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Kenyan Comedians Need To Learn From Americans, Time For Stale Jokes Is Over.

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American Comedian Dave Chapelle

Laughter they say is an incomparable medicine, comedy has been a source of that medicine but not anymore especially in Kenya. I’ve been watching a lot of American comedy as compared to Kenyan, actually, I can’t even remember the last time I say down to watch a Kenyan skit. Don’t get me wrong, I support local content but I’m not a fan of mediocrity so I’d rather spend my time counting sugar granules than sit my nini down to watch a boring, empty show in the name of comedy.

Pioneers like Mzee Ojwang, Othorongongo, Ondiek Nyuka Akwota amongst others gave us real comedy that we grew up with. Came the new phase of comics and not so much has really changed. They still tell the same old stale tribal jokes I mean can’t these people get their brains out of the skull and think beyond? Diversify?

Anyway, the reason I decided to write this is to talk about the lack of touch out artists in Kenya and specifically in this case out comedians are. Political consciousness, we’re living in difficult times with endless political intrigues, society is in turmoil with countless social shortcomings.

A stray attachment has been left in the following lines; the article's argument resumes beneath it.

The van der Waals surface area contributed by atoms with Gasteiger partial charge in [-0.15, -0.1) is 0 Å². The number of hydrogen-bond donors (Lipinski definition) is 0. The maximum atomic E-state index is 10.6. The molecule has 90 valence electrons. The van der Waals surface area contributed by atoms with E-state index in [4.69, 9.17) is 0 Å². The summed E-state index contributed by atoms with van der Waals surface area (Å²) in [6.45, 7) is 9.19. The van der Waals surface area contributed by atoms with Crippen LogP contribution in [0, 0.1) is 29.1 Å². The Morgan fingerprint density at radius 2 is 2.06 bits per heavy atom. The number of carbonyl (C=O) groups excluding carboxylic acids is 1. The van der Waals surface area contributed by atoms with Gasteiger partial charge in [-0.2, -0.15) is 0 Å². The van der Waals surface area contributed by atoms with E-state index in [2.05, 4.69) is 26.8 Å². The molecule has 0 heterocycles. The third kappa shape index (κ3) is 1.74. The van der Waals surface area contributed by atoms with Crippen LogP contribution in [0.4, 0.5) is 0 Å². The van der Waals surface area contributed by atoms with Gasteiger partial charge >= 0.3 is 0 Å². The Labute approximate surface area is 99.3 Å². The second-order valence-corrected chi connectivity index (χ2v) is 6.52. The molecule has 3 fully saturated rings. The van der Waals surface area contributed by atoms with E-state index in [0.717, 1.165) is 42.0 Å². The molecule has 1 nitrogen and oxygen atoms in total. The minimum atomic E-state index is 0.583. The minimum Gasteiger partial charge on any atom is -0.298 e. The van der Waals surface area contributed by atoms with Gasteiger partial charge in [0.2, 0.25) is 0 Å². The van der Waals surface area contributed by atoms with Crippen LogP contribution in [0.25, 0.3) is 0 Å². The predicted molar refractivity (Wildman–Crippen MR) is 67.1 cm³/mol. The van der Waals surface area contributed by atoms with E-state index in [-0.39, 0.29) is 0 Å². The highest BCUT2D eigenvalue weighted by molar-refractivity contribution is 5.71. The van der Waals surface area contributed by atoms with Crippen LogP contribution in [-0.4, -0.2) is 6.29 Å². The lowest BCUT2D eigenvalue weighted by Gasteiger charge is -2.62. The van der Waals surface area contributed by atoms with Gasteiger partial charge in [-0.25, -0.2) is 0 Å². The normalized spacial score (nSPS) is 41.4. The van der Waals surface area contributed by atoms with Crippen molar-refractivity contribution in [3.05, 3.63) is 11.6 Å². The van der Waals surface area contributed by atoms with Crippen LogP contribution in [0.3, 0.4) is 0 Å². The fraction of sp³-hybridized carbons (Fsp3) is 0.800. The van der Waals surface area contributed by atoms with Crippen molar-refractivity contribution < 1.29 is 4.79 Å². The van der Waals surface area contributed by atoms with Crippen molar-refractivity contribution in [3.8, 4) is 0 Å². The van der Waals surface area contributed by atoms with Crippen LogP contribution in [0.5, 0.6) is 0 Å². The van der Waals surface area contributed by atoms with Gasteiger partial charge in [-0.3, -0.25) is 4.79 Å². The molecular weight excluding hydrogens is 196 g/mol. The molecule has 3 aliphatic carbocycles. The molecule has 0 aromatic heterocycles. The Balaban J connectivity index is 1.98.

American comedians mostly from the minority like the blacks have been using art to address social issues like racism, extrajudicial killings, bad politics amongst other things. Art is a powerful tool in the society, rappers like 2Pac were more than just entertainers, they addressed the very issues that affected the societies they came from and this shaped a lot.

Today, comedians are using their stages to address a ray of topical issues, in his latest special on Netflix, Tamborine, one of my favorite comedians Chris Rock said, “I want to live with real equality. I want to live in a world where an equal amount of white kids are shot every month. I want to see white mothers on TV crying.” This was a satirical take on discriminatory killings of young black Americans who’ve been targets of police killings. He goes further to talk about gun control which is currently a topic of discussion in America following the mass shooting in Florida where 17 students were shot dead by a former schoolmate.
“Gun control? We need bullet control! I think every bullet should cost $5,000. Because if a bullet cost $5,000, we wouldn’t have any innocent bystanders.”